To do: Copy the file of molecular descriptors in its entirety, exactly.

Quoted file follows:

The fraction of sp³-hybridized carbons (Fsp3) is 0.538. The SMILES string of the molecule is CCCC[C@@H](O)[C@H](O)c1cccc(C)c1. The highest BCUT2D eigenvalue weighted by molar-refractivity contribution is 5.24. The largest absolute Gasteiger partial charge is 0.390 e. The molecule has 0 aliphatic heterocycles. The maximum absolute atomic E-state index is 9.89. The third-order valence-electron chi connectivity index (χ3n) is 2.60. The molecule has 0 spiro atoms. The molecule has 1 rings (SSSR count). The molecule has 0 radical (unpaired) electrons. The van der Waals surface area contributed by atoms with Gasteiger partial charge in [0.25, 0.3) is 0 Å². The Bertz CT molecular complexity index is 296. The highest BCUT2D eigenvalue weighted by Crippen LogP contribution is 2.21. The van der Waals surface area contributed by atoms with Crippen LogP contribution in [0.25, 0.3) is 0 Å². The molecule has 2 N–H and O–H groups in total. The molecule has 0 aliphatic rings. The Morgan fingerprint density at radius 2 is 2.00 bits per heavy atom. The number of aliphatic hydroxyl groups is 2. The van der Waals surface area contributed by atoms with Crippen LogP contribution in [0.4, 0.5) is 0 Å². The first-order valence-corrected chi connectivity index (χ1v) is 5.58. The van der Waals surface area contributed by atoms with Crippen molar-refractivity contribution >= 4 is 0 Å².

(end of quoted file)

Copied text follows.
The fraction of sp³-hybridized carbons (Fsp3) is 0.538. The SMILES string of the molecule is CCCC[C@@H](O)[C@H](O)c1cccc(C)c1. The highest BCUT2D eigenvalue weighted by molar-refractivity contribution is 5.24. The largest absolute Gasteiger partial charge is 0.390 e. The molecule has 0 aliphatic heterocycles. The maximum absolute atomic E-state index is 9.89. The third-order valence-electron chi connectivity index (χ3n) is 2.60. The molecule has 0 spiro atoms. The molecule has 1 rings (SSSR count). The molecule has 0 radical (unpaired) electrons. The van der Waals surface area contributed by atoms with Gasteiger partial charge in [0.25, 0.3) is 0 Å². The Bertz CT molecular complexity index is 296. The highest BCUT2D eigenvalue weighted by Crippen LogP contribution is 2.21. The van der Waals surface area contributed by atoms with Crippen LogP contribution in [0.25, 0.3) is 0 Å². The molecule has 2 N–H and O–H groups in total. The molecule has 0 aliphatic rings. The Morgan fingerprint density at radius 2 is 2.00 bits per heavy atom. The number of aliphatic hydroxyl groups is 2. The van der Waals surface area contributed by atoms with Crippen LogP contribution in [0.4, 0.5) is 0 Å². The first-order valence-corrected chi connectivity index (χ1v) is 5.58. The van der Waals surface area contributed by atoms with Crippen molar-refractivity contribution >= 4 is 0 Å².